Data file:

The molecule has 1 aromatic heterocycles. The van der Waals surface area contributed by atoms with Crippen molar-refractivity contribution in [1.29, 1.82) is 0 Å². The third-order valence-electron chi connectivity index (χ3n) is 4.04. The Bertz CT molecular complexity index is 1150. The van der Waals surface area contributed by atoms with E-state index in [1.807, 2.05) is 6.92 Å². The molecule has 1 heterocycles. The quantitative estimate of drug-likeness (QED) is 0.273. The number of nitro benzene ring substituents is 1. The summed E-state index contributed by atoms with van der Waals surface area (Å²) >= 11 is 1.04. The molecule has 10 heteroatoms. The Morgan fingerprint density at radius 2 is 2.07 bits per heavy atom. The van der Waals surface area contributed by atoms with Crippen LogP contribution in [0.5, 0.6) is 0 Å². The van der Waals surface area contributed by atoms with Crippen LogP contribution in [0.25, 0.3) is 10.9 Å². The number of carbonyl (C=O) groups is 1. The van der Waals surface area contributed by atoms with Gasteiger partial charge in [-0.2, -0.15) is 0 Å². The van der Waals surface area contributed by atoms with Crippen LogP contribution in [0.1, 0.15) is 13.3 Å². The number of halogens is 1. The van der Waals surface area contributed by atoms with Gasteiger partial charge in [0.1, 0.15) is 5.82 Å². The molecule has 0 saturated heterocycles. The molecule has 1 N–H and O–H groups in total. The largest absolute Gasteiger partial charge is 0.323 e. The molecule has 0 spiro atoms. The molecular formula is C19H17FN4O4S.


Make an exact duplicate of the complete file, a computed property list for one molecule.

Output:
The molecule has 1 aromatic heterocycles. The van der Waals surface area contributed by atoms with Crippen molar-refractivity contribution in [1.29, 1.82) is 0 Å². The third-order valence-electron chi connectivity index (χ3n) is 4.04. The Bertz CT molecular complexity index is 1150. The van der Waals surface area contributed by atoms with E-state index in [1.807, 2.05) is 6.92 Å². The molecule has 1 heterocycles. The quantitative estimate of drug-likeness (QED) is 0.273. The number of nitro benzene ring substituents is 1. The summed E-state index contributed by atoms with van der Waals surface area (Å²) >= 11 is 1.04. The molecule has 10 heteroatoms. The Morgan fingerprint density at radius 2 is 2.07 bits per heavy atom. The van der Waals surface area contributed by atoms with Crippen LogP contribution in [0.5, 0.6) is 0 Å². The van der Waals surface area contributed by atoms with Crippen LogP contribution in [0.25, 0.3) is 10.9 Å². The number of carbonyl (C=O) groups is 1. The van der Waals surface area contributed by atoms with Gasteiger partial charge in [-0.2, -0.15) is 0 Å². The van der Waals surface area contributed by atoms with Crippen LogP contribution in [0.1, 0.15) is 13.3 Å². The number of halogens is 1. The van der Waals surface area contributed by atoms with Gasteiger partial charge in [0.1, 0.15) is 5.82 Å². The molecule has 0 saturated heterocycles. The molecule has 1 N–H and O–H groups in total. The largest absolute Gasteiger partial charge is 0.323 e. The molecule has 0 spiro atoms. The molecular formula is C19H17FN4O4S.